I have two huge regrets when it comes to a lifetime of eating and drinking. I didn’t have my first slice of pizza until I was 12. What an absolute travesty, although saving the carbs probably kept me from a bunch of extra pounds sooner.
Second is my one-time disdain for coffee. It’s not that I’m a tea guy, because I’m not (unless it’s iced and sweet). I just didn’t “get it.”
I think I had memories of going to work with my Dad and watching him drink what would generously be described as sludgy tar. Black. And he liked it. Still turns my stomach just thinking about it.
I was rehabbing an ankle injury in Bluffton in 2011 and told the physical therapist I was having a hard time with migraines. She said that one cup of coffee in the morning would drastically reduce the frequency and intensity of my brain storms. And she was right.
Ever since then, I’ve kept it to that one cup per day. But it is the most glorious part of my entire 24-hour cycle – not the best part of waking up like the Folger’s slogan tells us, but pretty damn close.
Finding that perfect cup of coffee outside the house was an uneven and tumultuous experience at best even 10 years ago here in the Lowcountry. Squat N’ Gobble, Downtown Deli (back in the breakfast days) and Stooges (RIP) were the best and only options. And if you wanted freshly roasted beans, it was off to Savannah or Charleston.
Then an upstart dude with a passion for the bean opened at the corner of Burnt Church and Bruin. The Corner Perk was a revelation, and I discovered Java Joe’s on the island soon after (again, RIP).
I ventured back north for a bit in 2014. When I returned in 2020, it was like a whole new world of bedazzling beanery here. Now, the options are plentiful and you have full blown allegiances to one brand or one spot over the other and for good reason.
We’re not here to pick one over the other, just to inform you of your choices and enlighten you with a bit of insight from various members of our Blue Ribbon Panel.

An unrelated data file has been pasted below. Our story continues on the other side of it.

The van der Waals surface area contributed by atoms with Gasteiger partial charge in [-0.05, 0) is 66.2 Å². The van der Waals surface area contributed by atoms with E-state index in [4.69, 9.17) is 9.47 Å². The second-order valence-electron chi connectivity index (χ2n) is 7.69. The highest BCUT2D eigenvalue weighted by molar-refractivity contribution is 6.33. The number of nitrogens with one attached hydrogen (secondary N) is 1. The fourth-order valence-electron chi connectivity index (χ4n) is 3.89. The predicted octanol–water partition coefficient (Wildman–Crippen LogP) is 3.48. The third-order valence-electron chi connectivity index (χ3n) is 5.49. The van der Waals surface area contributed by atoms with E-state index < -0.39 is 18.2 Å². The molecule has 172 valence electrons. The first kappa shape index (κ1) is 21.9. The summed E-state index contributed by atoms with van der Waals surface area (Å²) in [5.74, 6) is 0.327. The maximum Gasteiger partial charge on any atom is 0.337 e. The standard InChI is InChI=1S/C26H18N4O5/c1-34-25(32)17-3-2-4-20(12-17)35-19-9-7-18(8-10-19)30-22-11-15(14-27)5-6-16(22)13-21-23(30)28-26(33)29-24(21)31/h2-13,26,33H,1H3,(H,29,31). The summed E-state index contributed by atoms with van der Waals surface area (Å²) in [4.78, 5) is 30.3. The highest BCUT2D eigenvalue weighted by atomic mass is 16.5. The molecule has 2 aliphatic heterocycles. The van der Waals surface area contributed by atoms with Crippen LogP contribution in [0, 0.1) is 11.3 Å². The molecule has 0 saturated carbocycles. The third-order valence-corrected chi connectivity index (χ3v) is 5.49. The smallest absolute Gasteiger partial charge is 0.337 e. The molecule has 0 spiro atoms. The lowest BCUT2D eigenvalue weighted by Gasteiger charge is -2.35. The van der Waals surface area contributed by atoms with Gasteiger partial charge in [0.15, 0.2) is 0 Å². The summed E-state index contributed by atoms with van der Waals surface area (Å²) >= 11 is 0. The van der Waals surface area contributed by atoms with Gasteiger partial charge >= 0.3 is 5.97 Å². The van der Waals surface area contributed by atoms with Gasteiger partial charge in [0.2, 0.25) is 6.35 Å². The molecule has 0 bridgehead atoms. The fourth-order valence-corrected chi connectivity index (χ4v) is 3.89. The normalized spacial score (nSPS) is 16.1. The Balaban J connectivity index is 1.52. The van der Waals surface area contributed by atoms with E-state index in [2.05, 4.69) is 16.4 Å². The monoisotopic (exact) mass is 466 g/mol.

Java Burrito, 1000 William Hilton Parkway, Suite J-6, Hilton Head Island, 843-842-5282, javaburrito.com: Because, as one of our Blue Ribbon Panel put it, “Who doesn’t want a burrito with their coffee?” This is a Miami thing brought north, and it’s striking a chord with many islanders curious to try the unlikely pair. On the java side, you’re getting locally-roasted beans, signature drinks like the cold brew that many say is tops in the area (or opt for a very cold brew with an ice cream scoop), and some curious not-coffee options like a beetroot latte blended in almond milk, honey and French vanilla.
Corner Perk, 1297 May River Road, No. 101, Bluffton (flagship) and 1628 Paris Avenue, Port Royal, cornerperk.com: Josh and Kali Cooke believed in a better coffee experience here. If he had never left the original location, he would have still slayed it. But he dreamed bigger and leveraged every possible penny (and a bunk of bank pennies as well) to get the OG Promenade hot spot built. Today, the brews like the honey lavender latte and the take-home grounds are wowing all across the Lowcountry. The Cookes deliver on their promise of “exceptional experiences and artfully crafted goodness” in their coffee blends, their thoroughly yummy breakfast and lunch menu, their customer service and a constant commitment to giving back to the community that embraced them from the jump. Much love came in from our crew for the Port Royal locale as well and raves for the ambiance and the avocado toast.
Odd Birds, 1536 Fording Island Road Suite 107, Hilton Head, 843-707-9927: Yes, it’s technically HHI, but it’s before the bridge (and dang it, if it’s before the bridge, it’s not on the island). I digress. This newer spot has built a quick reputation for a variety of blends and lattes, a colorful selection of smoothies and a mouth-watering variety of crepes (the ultimate cinn with sugared cinnamon, maple cream cheese frosting and pecan crunch for us, please) and baked goods like pecan coffee cake. And we love the names behind the panini lunch options like the Leu Vega and the Ham Jam.